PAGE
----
equivalent temperature


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equivalent temperature

[i′kwiv·ə·lənt ′tem·prə·chər]
(meteorology)
The temperature that an air parcel would have if all water vapor were condensed out at constant pressure, the latent heat released being used to heat the air. Also known as isobaric equivalent temperature.
The temperature that an air parcel would have after undergoing the following theoretical process: dry-adiabatic expansion until saturated, pseudoadiabatic expansion until all moisture is precipitated out, and dry adiabatic compression to the initial pressure; this is the equivalent temperature as read from a thermodynamic chart and is always greater than the isobaric equivalent temperature. Also known as adiabatic equivalent temperature; pseudoequivalent temperature.
(thermodynamics)
A term used in British engineering for that temperature of a uniform enclosure in which, in still air, a sizable blackbody at 75°F (23.9°C) would lose heat at the same rate as in the environment.
McGraw-Hill Dictionary of Scientific & Technical Terms, 6E, Copyright © 2003 by The McGraw-Hill Companies, Inc.

equivalent temperature

An index similar to effective temperature, but not considering the effects of humidity.
McGraw-Hill Dictionary of Architecture and Construction. Copyright © 2003 by McGraw-Hill Companies, Inc.

equivalent temperature

The degree of comfort in the passenger cabin in terms of temperature effectiveness. It takes into account factors like cabin heat load, humidity, thermal inertia, and temperature distribution throughout the aircraft. The term is used in aircraft environmental system design.
An Illustrated Dictionary of Aviation Copyright © 2005 by The McGraw-Hill Companies, Inc. All rights reserved
References in periodicals archive ?
3.1 Equivalent temperature. For the evaluation of thermal comfort, the investigation of single thermal parameters is insufficient.
Assuming the linear expansion coefficient of concrete, a, to be 1.0 x [10.sup.-5]/[degrees]C, the equivalent temperature of differential shrinkage between the pile cap and abutment backwall concrete, Ts, can be determined using the following formula:
Furthermore, physiologically equivalent temperature (PET) is utilized as an indicator to evaluate and explore at different seasons the impacts of the meteorological parameters on the thermal comfort conditions representing different climate regions of Algeria: coastal, inland, and Saharan zones.
The UTCI is an equivalent temperature of an actual complex microclimate thermal condition incorporating temperature, humidity, wind speed, and solar and thermal radiation.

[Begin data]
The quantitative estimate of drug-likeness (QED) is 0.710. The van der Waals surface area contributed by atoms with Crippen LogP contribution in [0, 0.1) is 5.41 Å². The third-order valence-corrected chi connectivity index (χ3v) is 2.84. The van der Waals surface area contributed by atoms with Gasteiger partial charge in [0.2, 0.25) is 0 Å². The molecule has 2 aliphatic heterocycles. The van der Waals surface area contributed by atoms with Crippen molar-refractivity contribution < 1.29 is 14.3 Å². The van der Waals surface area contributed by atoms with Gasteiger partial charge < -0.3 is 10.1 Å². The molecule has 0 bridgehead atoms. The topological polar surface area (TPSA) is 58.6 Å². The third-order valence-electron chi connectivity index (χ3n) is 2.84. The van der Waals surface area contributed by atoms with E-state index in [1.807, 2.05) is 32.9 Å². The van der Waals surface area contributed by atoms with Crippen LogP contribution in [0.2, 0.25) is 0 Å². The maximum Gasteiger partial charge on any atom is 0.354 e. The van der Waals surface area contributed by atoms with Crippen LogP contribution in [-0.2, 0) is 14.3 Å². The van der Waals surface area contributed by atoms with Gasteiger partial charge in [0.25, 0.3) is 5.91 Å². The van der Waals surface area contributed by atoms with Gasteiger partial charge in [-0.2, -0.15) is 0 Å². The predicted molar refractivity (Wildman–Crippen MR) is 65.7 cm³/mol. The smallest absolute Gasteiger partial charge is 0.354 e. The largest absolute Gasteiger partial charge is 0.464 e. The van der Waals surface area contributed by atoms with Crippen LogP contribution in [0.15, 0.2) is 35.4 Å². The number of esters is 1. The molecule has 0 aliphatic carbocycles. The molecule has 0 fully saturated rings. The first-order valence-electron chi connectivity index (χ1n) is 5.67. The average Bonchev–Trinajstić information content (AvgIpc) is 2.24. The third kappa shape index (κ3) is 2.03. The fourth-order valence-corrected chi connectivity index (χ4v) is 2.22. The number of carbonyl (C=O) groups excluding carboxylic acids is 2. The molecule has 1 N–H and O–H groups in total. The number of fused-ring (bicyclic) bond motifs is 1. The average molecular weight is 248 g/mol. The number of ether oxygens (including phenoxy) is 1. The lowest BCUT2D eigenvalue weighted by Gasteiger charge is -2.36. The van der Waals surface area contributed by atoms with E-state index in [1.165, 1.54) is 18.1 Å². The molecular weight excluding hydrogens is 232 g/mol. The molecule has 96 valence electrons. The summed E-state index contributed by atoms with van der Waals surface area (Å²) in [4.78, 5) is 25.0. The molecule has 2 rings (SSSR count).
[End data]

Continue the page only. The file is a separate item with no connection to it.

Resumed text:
4.2 Equivalent Temperature. In order to assess the equivalent temperatures, high resolution infrared images of the driver-TPD were recorded at stable thermal conditions.
In addition, several indices, including operative temperature ([T.sub.o]), equivalent temperature ([T.sub.eq]), Oxford index (wet-dry index--WD), discomfort index (DI), fighter index of thermal stress (FITS), modified discomfort index (MDI), environmental stress index (ESI), wet-bulb dry temperature (WBDT), and relative humidity dry temperature (RHDT), were also estimated based on the published literature [13,23-29,37].
[2.] ISO 14505-2:2006(E), Ergonomics of the thermal environment--Evaluation of thermal environments in vehicles--Part 2: Determination of equivalent temperature, International Organization for Standardization, Geneva, 2006.
where Ey indicates the predicted mortality in area y; ln([pop.sub.y]) is an offset term for the population size in area y; f(t) indicates the smoothed time trend; [[gamma].sub.i] represents model coefficients for the i covariates [x.sub.i] (day of the week, age, density, education, and SES); [[alpha].sub.j] indicates the coefficients for the j covariates [w.sub.j] ([PM.sub.10] and [O.sub.3]); [[lambda].sub.k] represents model coefficients for the k distance to coast indicator variables (k = 1, 2); and [beta]1, [beta]2, and [beta]3 represent model coefficients for NDVI and UTCI; [delta] indicates the breakpoint equivalent temperature, in our case the 95th and 99th UTCI percentile.
Applications of a universal thermal index: physiological equivalent temperature. International Journal of Biometeorology, 43(2): 76-84.
This study focuses on predicting the early-age deformation of JPCP due to environmental loads using the simplified equivalent temperature difference ([DELTA][T.sub.teltd]) concept with Finite Element (FE) based primary response model, namely ISLAB 2000.
With a 50 per cent humidity factor, the equivalent temperature can exceed 190 degrees Fahrenheit.

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